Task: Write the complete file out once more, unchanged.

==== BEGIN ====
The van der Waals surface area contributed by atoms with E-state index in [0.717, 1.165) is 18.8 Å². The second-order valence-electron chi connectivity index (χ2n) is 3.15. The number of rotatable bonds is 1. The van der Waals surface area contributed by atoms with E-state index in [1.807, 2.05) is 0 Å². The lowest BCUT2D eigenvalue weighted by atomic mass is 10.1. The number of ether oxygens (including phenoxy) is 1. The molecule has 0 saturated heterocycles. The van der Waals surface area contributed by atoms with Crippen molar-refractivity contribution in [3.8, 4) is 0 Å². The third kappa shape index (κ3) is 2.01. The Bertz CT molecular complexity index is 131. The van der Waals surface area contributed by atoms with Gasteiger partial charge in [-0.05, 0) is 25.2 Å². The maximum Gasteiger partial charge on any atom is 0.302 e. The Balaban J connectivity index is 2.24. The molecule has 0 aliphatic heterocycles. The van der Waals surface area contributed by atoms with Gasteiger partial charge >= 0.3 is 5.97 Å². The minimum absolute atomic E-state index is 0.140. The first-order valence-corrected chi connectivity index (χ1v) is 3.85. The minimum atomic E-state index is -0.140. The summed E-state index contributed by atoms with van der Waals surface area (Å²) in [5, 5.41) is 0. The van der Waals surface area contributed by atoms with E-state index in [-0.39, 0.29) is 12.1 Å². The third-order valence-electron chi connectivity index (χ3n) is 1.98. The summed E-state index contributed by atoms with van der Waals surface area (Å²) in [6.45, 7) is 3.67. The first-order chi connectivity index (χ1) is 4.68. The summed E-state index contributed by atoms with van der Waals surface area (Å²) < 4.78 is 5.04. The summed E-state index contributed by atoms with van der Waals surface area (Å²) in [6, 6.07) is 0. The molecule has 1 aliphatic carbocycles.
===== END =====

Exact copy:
The van der Waals surface area contributed by atoms with E-state index in [0.717, 1.165) is 18.8 Å². The second-order valence-electron chi connectivity index (χ2n) is 3.15. The number of rotatable bonds is 1. The van der Waals surface area contributed by atoms with E-state index in [1.807, 2.05) is 0 Å². The lowest BCUT2D eigenvalue weighted by atomic mass is 10.1. The number of ether oxygens (including phenoxy) is 1. The molecule has 0 saturated heterocycles. The van der Waals surface area contributed by atoms with Crippen molar-refractivity contribution in [3.8, 4) is 0 Å². The third kappa shape index (κ3) is 2.01. The Bertz CT molecular complexity index is 131. The van der Waals surface area contributed by atoms with Gasteiger partial charge in [-0.05, 0) is 25.2 Å². The maximum Gasteiger partial charge on any atom is 0.302 e. The Balaban J connectivity index is 2.24. The molecule has 0 aliphatic heterocycles. The van der Waals surface area contributed by atoms with Gasteiger partial charge >= 0.3 is 5.97 Å². The minimum absolute atomic E-state index is 0.140. The first-order valence-corrected chi connectivity index (χ1v) is 3.85. The minimum atomic E-state index is -0.140. The summed E-state index contributed by atoms with van der Waals surface area (Å²) in [5, 5.41) is 0. The van der Waals surface area contributed by atoms with E-state index in [-0.39, 0.29) is 12.1 Å². The third-order valence-electron chi connectivity index (χ3n) is 1.98. The summed E-state index contributed by atoms with van der Waals surface area (Å²) in [6.45, 7) is 3.67. The first-order chi connectivity index (χ1) is 4.68. The summed E-state index contributed by atoms with van der Waals surface area (Å²) < 4.78 is 5.04. The summed E-state index contributed by atoms with van der Waals surface area (Å²) in [6, 6.07) is 0. The molecule has 1 aliphatic carbocycles.